Seven Best

Seven Best: Coen Brothers Films

Well folks, this one is a doozy. In honor of the Oscars a few nights ago, and the amazing work of Roger Deakins, this month I’m going to cover the seven best Coen Brothers films. I’ve been looking forward to this one for months, because they’ve done some of my all-time favorites, so let’s take a look.

This month’s entries are:

  • Blood Simple
  • Raising Arizona
  • Miller’s Crossing
  • Barton Fink
  • The Hudsucker Proxy
  • Fargo
  • Big Lebowski
  • O Brother, Where Art Thou?
  • The Man Who Wasn’t There
  • Intolerable Cruelty
  • The Ladykillers
  • No Country for Old Men
  • Burn After Reading
  • A Serious Man
  • True Grit
  • Inside Llewyn Davis
  • Hail, Caesar!
  • The Ballad of Buster Scruggs

Where did your favorite fall in the list? Be sure to check back in at the end of the month for the final rankings!!

In rewatching all of these, I’m noticing some common threads. The primary one being that almost all of their movies feature the same cast of actors. Frances McDormand, Steve Buscemi, John Goodman, or Jon Polito.

7. True Grit

Make your case:

If I haven’t gone on record as to my distaste for movies made before I was born, allow me to do that here, AND add that I don’t care for John Wayne either. So for me, please remake all of his movies and put Jeff Bridges in the lead.

First off, Hailee Steinfeld is fantastic in this. One of those performances where you recognize a child actor has a bright future. A lot like Jennifer Lawrence in Winter’s Bone. And while Matt Damon and Josh Brolin are great as well, the star is Jeff Bridges and his accent. So much so that he continued to use it in RIPD and Hell or High Water.

“Fill your hand, you son of a bitch!”

6. O Brother, Where Art Thou?

Make your case:

This one was a no brainer. I loved reading The Odyssey in high school, and the parallels are fantastic. The blind fortune teller, the sirens, and John Goodman’s cyclops. I think the thing I liked the most about the book, is the same thing I like about the movie; the hero’s journey. The escape, the challenges along the way, and the eventual homecoming.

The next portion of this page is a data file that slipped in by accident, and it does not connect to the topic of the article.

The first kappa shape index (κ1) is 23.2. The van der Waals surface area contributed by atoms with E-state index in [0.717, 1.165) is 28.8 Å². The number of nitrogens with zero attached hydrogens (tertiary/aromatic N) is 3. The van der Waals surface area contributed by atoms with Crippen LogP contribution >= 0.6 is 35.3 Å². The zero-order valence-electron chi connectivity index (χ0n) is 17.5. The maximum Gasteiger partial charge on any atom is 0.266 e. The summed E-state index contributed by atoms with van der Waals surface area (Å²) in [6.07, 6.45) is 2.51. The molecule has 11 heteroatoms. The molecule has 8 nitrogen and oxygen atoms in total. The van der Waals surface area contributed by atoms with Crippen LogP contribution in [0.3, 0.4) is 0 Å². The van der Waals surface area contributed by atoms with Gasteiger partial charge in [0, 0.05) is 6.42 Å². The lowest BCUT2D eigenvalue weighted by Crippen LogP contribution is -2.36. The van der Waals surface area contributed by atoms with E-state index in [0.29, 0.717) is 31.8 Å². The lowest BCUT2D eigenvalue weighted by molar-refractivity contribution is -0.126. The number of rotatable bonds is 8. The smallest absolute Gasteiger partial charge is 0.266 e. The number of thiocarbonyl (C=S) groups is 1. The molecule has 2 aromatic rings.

And the music might be the best of the entire list. I guess the character of Tommy Johnson wasn’t actually based on Robert Johnson, but someone sold their soul to get a soundtrack this good. Who even knew I liked old-timey sound?

And stay out of the Woolworth!!

Stephen Root moment:

The blind radio station man. “Woooooooo-wee. Boy, that was a miiiighty fine a-pickin’ and a-singin’!”

5. Raising Arizona

Make your case:

“My name is H.I. McDunnough.”

As far as themes go, this one takes itself a bit less seriously that the others, and I think that’s a strong suit. From Carter Burwell’s soundtrack, to the car chase, to the Lone Biker of the Apocalypse, the entire movie jumps from one ridiculous scene to another—and the main through line is the love between HI and Ed.

Is this a movie about a reformed convict and his wife, and how their desperate need for a child drives them to kidnap a baby, or a philosophical look into the nature of relationships and family? Either way, this is maybe the funniest of all the entries.

“I don’t know – they were jammies! They had Yodas ‘n’ shit on ’em!”

Frances McDormand moment:

“He’s an angel! He’s an angel straight from heaven!”

4. Miller’s Crossing

Make your case:

“I never met anyone who made bein’ a sonofabitch such a point of pride.”